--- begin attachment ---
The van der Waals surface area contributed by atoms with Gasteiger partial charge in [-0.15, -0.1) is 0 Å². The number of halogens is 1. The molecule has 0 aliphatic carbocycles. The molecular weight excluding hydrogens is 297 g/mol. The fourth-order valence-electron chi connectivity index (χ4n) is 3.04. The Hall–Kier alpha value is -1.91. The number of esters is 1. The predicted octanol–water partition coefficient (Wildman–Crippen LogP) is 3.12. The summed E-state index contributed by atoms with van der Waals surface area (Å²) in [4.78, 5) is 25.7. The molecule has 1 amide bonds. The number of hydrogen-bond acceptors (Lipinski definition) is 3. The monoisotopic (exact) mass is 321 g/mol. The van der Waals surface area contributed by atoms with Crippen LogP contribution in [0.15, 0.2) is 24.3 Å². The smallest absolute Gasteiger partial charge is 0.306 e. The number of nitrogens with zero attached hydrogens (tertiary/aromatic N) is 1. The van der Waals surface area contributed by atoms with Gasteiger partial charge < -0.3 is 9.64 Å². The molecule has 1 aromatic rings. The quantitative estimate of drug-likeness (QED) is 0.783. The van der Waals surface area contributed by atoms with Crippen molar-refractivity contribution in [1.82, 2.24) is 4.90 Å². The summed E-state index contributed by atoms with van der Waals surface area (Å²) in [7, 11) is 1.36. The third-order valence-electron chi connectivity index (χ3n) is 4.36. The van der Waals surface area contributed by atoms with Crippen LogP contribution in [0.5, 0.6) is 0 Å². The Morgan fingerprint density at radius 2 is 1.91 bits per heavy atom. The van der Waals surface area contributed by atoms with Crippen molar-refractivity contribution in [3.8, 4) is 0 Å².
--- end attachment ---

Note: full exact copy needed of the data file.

The van der Waals surface area contributed by atoms with Gasteiger partial charge in [-0.15, -0.1) is 0 Å². The number of halogens is 1. The molecule has 0 aliphatic carbocycles. The molecular weight excluding hydrogens is 297 g/mol. The fourth-order valence-electron chi connectivity index (χ4n) is 3.04. The Hall–Kier alpha value is -1.91. The number of esters is 1. The predicted octanol–water partition coefficient (Wildman–Crippen LogP) is 3.12. The summed E-state index contributed by atoms with van der Waals surface area (Å²) in [4.78, 5) is 25.7. The molecule has 1 amide bonds. The number of hydrogen-bond acceptors (Lipinski definition) is 3. The monoisotopic (exact) mass is 321 g/mol. The van der Waals surface area contributed by atoms with Crippen LogP contribution in [0.15, 0.2) is 24.3 Å². The smallest absolute Gasteiger partial charge is 0.306 e. The number of nitrogens with zero attached hydrogens (tertiary/aromatic N) is 1. The van der Waals surface area contributed by atoms with Gasteiger partial charge < -0.3 is 9.64 Å². The molecule has 1 aromatic rings. The quantitative estimate of drug-likeness (QED) is 0.783. The van der Waals surface area contributed by atoms with Crippen molar-refractivity contribution in [1.82, 2.24) is 4.90 Å². The summed E-state index contributed by atoms with van der Waals surface area (Å²) in [7, 11) is 1.36. The third-order valence-electron chi connectivity index (χ3n) is 4.36. The van der Waals surface area contributed by atoms with Crippen LogP contribution in [0.5, 0.6) is 0 Å². The Morgan fingerprint density at radius 2 is 1.91 bits per heavy atom. The van der Waals surface area contributed by atoms with Crippen molar-refractivity contribution in [3.8, 4) is 0 Å².